17

I have an interface Interface1. I have its implementation Imple implements Interface1 (all methods have been implemented :) ).

Now, consider a third class CheckCall, can I do a call in the class CheckCall like I mention below :

Interface1 interface1;
interface1.method();

All necessary imports have been done. Please tell me is it possible or not , if not then ok and if yes, then tell me what will happen if I've more than one implementing classes for the same interface and I'm doing the same call.

6 Answers 6

17

Well, you cannot call the method directly on the interface, but you can do what you wrote, more or less.

You wrote:

Interface1 interface1;
interface1.method();

This will work if you do this:

Interface1 interface1 = new CheckCall();
interface1.method();

then tell me what will happen if i have more than one impl classes for the same interface and i am doing the same call

Well, that's the nice thing about Java: the problem you're referring to is called the "diamond problem":

http://en.wikipedia.org/wiki/Diamond_problem

And it doesn't really exist in Java because Java fully supports multiple inheritance, but only through "multiple (Java) interface inheritance" (* see comment).

So in your case when you call interface1.method() you're either calling Impl's method or CheckCall's method and there's no confusion possible.

4
  • Regarding multiple inheritance, ANY OOA/OOD can be cleanly translated to OOP in Java using only "interface inheritance". Heck, any OOA/OOD could trivially be translated to a language that wouldn't even have the concept of "implementation inheritance" (also know as "code reuse", which really hasn't much to do with OO). Yet some people don't understand that Java fully support MI... :( Dec 29, 2010 at 14:51
  • OK, so in what way does your answer differ from all the other answers that you apparently downvoted? Because I can't tell the difference, apart from the wiki link you add. Dec 29, 2010 at 15:00
  • 1
    uhhm, yes. And at a given moment some minutes ago, all answers except yours were downvoted (so I naturally assumed it was you). For those who have 1000 rep or more: click the score next to an answer to see the upvotes / downvotes. Dec 29, 2010 at 15:04
  • btw your profile says you have given 471 downvotes, so I guess I return to my previous assumptions Dec 29, 2010 at 15:05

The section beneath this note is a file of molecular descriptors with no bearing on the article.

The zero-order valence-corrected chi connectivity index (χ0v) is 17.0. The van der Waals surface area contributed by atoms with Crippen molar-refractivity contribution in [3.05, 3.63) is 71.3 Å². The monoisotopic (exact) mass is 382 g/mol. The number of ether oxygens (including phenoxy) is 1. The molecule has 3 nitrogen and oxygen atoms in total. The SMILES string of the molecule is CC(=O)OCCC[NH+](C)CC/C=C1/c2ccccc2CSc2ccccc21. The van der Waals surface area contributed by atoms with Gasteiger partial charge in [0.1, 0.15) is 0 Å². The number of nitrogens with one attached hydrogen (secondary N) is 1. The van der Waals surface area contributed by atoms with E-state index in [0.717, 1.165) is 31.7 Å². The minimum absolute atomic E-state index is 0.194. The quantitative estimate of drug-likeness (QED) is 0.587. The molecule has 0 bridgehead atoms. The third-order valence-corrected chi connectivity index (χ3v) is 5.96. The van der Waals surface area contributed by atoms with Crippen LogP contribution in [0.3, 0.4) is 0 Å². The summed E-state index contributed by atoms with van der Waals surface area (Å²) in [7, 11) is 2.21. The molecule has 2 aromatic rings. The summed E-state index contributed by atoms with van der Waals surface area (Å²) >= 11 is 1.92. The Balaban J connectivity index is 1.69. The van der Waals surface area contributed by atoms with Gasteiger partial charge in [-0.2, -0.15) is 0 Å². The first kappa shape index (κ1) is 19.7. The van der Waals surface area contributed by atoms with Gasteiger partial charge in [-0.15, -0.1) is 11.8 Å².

7

Sure, your code works fine! You just have to initialize your variable interface1 with an actual implementation (i.e. new Imple()).

Check out this example, I used your class-names:

public class CheckCall {

    interface Interface1 {
        void method();
    }

    static class Imple implements Interface1 {
        @Override
        public void method() {
            System.out.println("Imple.method1()");
        }
    }

    public static void main(String[] args) {
        Interface1 interface1;
        interface1 = new Imple();
        interface1.method();
    }

}
4

Yes, but not as you have it written. You'd have to say:

Interface1 interface1 = new Imple();

You can create a variable of type Interface, and then instantiate it to the class that implements the interface. You see this quite often with the Java collections, for example:

List<String> a = new ArrayList<String>();
1

Actually, you should refer to methods by the interfaces that define them, but you need an actual implementing class. So I would usually do it like this:

// the variable is of type Interface1
Interface1 interface1 = new Imple();
// but the method will be executed on the Imple object
interface1.method();
0
0

No, you need to make the call on the object that implements the interface, not on the interface itself.

Edit: A variable with that type could be used but it would still need to be an class that implements that type. You can't create an instance of an interface.

0

No.

As you can't instanciate an interface, you'll have to create a Imple object, to use it as an Interface1 one like this :

Interface1 interface1 = new Imple();

interface1.method();

in fact, an interface main interest come from the ability to have a method return any object implementing it, without having to worry about given implementation. in your case, it could shows up as

public class CheckCall {
    public Interface1 factoryMethod() {
        return new Imple();
    }

    public void test() {
        Interface1 used = factoryMethod();

        used.method();
    }
}

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